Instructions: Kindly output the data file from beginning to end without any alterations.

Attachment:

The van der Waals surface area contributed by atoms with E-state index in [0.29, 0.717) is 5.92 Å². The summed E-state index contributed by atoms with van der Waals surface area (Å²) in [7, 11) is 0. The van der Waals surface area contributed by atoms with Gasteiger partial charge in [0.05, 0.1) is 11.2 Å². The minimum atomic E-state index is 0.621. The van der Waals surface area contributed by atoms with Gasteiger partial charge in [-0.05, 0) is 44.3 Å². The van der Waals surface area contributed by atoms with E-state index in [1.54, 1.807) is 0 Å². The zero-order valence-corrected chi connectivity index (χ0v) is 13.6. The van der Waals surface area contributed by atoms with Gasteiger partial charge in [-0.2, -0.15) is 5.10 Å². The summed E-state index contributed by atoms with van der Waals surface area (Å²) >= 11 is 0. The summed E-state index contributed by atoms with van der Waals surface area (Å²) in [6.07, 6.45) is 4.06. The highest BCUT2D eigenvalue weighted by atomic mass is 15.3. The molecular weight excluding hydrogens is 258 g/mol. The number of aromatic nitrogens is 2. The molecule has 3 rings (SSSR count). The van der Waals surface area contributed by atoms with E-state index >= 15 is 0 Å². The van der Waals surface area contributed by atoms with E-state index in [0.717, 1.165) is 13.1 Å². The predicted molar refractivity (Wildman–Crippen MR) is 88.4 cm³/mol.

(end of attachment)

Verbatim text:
The van der Waals surface area contributed by atoms with E-state index in [0.29, 0.717) is 5.92 Å². The summed E-state index contributed by atoms with van der Waals surface area (Å²) in [7, 11) is 0. The van der Waals surface area contributed by atoms with Gasteiger partial charge in [0.05, 0.1) is 11.2 Å². The minimum atomic E-state index is 0.621. The van der Waals surface area contributed by atoms with Gasteiger partial charge in [-0.05, 0) is 44.3 Å². The van der Waals surface area contributed by atoms with E-state index in [1.54, 1.807) is 0 Å². The zero-order valence-corrected chi connectivity index (χ0v) is 13.6. The van der Waals surface area contributed by atoms with Gasteiger partial charge in [-0.2, -0.15) is 5.10 Å². The summed E-state index contributed by atoms with van der Waals surface area (Å²) >= 11 is 0. The summed E-state index contributed by atoms with van der Waals surface area (Å²) in [6.07, 6.45) is 4.06. The highest BCUT2D eigenvalue weighted by atomic mass is 15.3. The molecular weight excluding hydrogens is 258 g/mol. The number of aromatic nitrogens is 2. The molecule has 3 rings (SSSR count). The van der Waals surface area contributed by atoms with E-state index >= 15 is 0 Å². The van der Waals surface area contributed by atoms with E-state index in [0.717, 1.165) is 13.1 Å². The predicted molar refractivity (Wildman–Crippen MR) is 88.4 cm³/mol.